Abstract

During the past four years, academics from the School of Design at Northumbria University have developed and implemented an innovative international collaborative teaching and research model named ‘the Global Studio’. The Global Studio provides a response within Higher Education to shifting trends taking place in manufacturing and the related emergence of globally networked organisations. This paper examines the challenges of establishing and maintaining teaching and learning relationships with international partners. During the past four years seven international collaborative research projects involving high profile overseas universities and multinational industry partners have been undertaken within the Global Studio. A focus of the Global Studio is developing a better understanding of product development processes that are conducted by globally distributed and cross-cultural design teams. The Global Studio is enabling staff and students at a university located in the UK to work in a cross-disciplinary and cross-institutional context with staff and students from the participating partners based in countries such as Australia, the USA, the Netherlands and Korea. The cross-institutional collaboration is enabling the intersection of various disciplinary approaches which are facilitating the development of innovative practices. In this paper we explore some of the complexities associated with conducting the Global Studio. We also provide an example of one of the projects undertaken in 2008. This particular Global Studio was conducted in collaboration with a multinational mobile products manufacturer and two universities based in Korea and the UK. The paper draws attention to complexities of teaching and learning collaborations with international partners.

Keywords:

Distributed Design Teams, E-Learning, Design Studio, Industry Based Projects, International Learning Collaboration

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Jul 7th, 12:00 AM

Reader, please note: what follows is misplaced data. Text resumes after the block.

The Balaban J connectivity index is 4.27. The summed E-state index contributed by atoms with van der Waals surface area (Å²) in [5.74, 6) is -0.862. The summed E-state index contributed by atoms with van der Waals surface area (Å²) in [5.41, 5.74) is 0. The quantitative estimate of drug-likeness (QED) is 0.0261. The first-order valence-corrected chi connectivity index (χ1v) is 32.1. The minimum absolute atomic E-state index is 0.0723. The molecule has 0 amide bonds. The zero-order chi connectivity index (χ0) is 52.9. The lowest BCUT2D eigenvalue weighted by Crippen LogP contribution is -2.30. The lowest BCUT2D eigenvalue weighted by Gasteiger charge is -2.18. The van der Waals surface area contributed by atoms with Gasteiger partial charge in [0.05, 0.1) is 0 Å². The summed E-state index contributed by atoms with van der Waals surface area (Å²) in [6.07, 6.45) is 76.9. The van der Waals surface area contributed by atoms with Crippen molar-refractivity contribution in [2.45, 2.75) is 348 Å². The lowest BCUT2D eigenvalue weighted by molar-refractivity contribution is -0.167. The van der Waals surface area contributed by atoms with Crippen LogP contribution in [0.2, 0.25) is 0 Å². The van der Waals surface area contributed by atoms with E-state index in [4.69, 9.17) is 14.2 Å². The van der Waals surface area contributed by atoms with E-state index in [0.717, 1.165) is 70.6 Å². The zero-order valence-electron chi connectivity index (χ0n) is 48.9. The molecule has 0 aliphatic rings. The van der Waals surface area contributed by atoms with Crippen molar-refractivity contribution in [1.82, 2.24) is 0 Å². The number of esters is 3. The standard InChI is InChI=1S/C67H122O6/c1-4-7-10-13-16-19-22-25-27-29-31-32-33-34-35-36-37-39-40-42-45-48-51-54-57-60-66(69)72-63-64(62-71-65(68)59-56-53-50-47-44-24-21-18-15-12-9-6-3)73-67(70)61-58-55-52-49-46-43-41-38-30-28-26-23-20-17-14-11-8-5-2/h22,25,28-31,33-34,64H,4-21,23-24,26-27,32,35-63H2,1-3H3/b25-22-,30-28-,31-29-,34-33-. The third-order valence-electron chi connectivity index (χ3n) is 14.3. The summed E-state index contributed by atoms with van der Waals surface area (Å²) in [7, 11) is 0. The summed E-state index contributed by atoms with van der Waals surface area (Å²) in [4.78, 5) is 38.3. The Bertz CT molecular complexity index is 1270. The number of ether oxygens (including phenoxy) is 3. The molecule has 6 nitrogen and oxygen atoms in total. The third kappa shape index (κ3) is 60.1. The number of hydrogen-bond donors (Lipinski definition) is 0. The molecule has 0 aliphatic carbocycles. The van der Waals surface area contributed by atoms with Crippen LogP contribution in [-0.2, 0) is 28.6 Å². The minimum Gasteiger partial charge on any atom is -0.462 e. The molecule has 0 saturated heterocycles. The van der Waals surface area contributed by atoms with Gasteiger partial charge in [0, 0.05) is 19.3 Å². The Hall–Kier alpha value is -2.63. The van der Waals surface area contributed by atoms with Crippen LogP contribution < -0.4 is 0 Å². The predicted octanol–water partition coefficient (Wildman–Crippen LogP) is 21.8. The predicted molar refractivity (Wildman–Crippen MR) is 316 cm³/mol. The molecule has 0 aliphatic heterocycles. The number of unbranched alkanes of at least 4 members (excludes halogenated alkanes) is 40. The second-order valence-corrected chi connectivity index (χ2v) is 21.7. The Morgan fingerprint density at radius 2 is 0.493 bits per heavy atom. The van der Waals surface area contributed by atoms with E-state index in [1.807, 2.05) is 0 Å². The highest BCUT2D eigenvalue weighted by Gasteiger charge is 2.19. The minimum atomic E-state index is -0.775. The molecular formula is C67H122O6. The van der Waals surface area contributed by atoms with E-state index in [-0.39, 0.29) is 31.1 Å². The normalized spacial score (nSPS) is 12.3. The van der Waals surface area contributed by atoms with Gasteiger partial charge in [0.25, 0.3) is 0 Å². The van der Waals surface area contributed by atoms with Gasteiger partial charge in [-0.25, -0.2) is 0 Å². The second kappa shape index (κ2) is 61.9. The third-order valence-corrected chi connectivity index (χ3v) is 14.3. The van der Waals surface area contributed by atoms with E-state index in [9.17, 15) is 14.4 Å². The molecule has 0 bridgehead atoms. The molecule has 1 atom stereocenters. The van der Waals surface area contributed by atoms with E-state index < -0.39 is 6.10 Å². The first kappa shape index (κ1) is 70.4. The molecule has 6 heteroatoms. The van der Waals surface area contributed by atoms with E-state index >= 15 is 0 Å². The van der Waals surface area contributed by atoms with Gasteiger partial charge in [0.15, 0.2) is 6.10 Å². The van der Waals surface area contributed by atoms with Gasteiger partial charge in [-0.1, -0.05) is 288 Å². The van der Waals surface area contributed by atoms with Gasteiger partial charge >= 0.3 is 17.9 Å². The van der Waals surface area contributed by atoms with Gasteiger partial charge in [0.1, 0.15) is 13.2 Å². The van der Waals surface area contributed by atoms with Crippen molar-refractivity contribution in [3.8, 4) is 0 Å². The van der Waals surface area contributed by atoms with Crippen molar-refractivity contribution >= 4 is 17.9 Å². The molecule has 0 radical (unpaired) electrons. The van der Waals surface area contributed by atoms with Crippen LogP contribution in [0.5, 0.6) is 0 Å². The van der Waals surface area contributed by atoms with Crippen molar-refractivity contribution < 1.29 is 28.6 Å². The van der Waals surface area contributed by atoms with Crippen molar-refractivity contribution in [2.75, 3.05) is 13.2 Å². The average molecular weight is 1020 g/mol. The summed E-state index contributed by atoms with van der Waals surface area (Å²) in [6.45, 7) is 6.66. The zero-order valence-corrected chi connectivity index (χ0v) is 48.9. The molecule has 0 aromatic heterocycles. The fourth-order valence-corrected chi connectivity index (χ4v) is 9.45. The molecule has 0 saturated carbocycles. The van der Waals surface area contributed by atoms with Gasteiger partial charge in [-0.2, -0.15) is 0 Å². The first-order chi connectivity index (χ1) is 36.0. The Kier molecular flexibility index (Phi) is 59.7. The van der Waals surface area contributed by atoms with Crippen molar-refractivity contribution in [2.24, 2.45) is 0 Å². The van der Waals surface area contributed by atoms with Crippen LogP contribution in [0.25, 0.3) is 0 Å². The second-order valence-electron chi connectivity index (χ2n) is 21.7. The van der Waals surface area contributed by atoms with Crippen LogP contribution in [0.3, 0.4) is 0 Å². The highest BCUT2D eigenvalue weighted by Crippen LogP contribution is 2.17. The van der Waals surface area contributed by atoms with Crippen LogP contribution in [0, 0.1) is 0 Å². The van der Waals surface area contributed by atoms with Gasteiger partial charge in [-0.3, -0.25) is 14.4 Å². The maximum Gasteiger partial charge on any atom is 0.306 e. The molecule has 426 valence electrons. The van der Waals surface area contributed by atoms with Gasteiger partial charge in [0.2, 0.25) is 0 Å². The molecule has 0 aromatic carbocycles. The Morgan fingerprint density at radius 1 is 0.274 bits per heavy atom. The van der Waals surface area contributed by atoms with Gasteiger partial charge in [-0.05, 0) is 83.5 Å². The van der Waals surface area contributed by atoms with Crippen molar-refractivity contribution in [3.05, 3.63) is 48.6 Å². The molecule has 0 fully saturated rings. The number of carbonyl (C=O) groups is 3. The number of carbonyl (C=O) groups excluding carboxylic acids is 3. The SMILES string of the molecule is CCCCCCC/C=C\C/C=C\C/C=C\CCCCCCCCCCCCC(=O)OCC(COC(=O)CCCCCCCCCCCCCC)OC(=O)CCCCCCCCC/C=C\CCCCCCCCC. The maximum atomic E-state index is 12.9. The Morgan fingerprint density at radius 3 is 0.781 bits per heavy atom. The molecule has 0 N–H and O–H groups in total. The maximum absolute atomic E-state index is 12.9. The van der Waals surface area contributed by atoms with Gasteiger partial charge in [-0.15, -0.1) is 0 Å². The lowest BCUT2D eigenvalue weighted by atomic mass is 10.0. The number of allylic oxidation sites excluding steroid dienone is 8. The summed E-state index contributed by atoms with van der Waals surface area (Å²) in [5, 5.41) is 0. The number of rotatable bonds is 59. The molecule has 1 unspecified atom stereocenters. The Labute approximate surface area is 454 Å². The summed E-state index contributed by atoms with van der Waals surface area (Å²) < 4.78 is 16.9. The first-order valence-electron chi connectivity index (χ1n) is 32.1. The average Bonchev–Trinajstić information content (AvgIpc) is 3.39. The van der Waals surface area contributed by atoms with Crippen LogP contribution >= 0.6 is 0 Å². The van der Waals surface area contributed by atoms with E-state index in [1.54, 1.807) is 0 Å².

Complexities of Teaching and Learning Collaborations with International Partners: The Global Studio

During the past four years, academics from the School of Design at Northumbria University have developed and implemented an innovative international collaborative teaching and research model named ‘the Global Studio’. The Global Studio provides a response within Higher Education to shifting trends taking place in manufacturing and the related emergence of globally networked organisations. This paper examines the challenges of establishing and maintaining teaching and learning relationships with international partners. During the past four years seven international collaborative research projects involving high profile overseas universities and multinational industry partners have been undertaken within the Global Studio. A focus of the Global Studio is developing a better understanding of product development processes that are conducted by globally distributed and cross-cultural design teams. The Global Studio is enabling staff and students at a university located in the UK to work in a cross-disciplinary and cross-institutional context with staff and students from the participating partners based in countries such as Australia, the USA, the Netherlands and Korea. The cross-institutional collaboration is enabling the intersection of various disciplinary approaches which are facilitating the development of innovative practices. In this paper we explore some of the complexities associated with conducting the Global Studio. We also provide an example of one of the projects undertaken in 2008. This particular Global Studio was conducted in collaboration with a multinational mobile products manufacturer and two universities based in Korea and the UK. The paper draws attention to complexities of teaching and learning collaborations with international partners.

 

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